History of the National Mouse Club

Mr Walter Maxey Although there is documentation to support the evidence of an early mouse fancy in Japan during the late 1700's, even to the extent of the publication of a booklet on breeding "curious varieties", the fancy did not begin to emerge in its present form until appoximately 100 years later.

In the early 1880's mouse breeders attempted to encourage small livestock clubs to add a few mouse classes to their show schedules, and as a result, the first reported class for mice was at Oxford in 1892. By 1895 it was clear that there was enough support to form a club, and the National Mouse Club was formed, with some thirty members joining during the first year. The first president was Mr. Sam Woodiwiss, and Mr. Enoch Welburn was the first secretary. The first N.M.C. supported show was held in Lincoln that same year (1895) and in 1995 our Centennial show returned to it's roots with a show held at Scathern, a village close to the City of Lincoln.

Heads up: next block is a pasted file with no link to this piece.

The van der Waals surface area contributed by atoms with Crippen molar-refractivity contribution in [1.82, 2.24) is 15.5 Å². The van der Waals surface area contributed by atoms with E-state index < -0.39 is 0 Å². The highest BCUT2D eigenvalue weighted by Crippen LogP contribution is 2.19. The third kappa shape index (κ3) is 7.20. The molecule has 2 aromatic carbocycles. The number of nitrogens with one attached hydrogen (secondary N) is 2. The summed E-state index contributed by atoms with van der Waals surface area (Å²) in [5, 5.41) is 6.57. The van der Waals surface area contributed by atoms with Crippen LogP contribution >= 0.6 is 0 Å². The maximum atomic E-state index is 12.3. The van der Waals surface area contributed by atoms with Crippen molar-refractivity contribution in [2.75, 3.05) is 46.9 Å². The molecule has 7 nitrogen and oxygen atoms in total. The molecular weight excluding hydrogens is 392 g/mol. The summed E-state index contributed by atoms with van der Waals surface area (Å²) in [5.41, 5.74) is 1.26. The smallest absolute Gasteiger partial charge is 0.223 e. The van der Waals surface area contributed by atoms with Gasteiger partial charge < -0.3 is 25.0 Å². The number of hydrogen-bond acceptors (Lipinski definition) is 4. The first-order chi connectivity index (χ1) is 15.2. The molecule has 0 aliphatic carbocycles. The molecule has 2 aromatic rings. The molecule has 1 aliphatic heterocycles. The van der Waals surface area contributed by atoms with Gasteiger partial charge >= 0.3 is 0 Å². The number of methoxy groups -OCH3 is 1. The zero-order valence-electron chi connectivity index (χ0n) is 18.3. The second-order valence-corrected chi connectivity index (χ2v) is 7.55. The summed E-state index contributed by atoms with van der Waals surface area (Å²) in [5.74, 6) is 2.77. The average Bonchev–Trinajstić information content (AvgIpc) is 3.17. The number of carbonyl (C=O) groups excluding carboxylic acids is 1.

In 1897 Mr Walter Maxey (pictured left in the early 1900's), who had originally declined the post of secretary, stating that he was too young for the position, was appointed to that position and remained as secretary until 1906. Walter Maxey produced a small show cage, the design of which is still used today, and known simply as a "Maxey". Walter Maxey also organised the very first "mice only" show at Stratford, East London, in 1897. Walter Maxey is still affectionately known as the "Father of the Fancy" and retained his interest in mice until his death at the age of 82 in 1949.

Fancy mice are mainly descended from the common house mouse (Mus musculus). Around 1905 existing fancy mice were crossed with pink eyed Japanese Waltzing mice (Mus musculus wagneir). This work, done by Darbyshire, introduced the pink eyed gene into the fancy, resulting in the creation of several new colour variations. This pink eyed gene should not be confused with albino mice which are the result of quite different genetic formulations.

There are now approximately 40 standardised varieties with up to 200 possible variations, giving a mouse colour and pattern, or even coat type, that will appeal to everyone!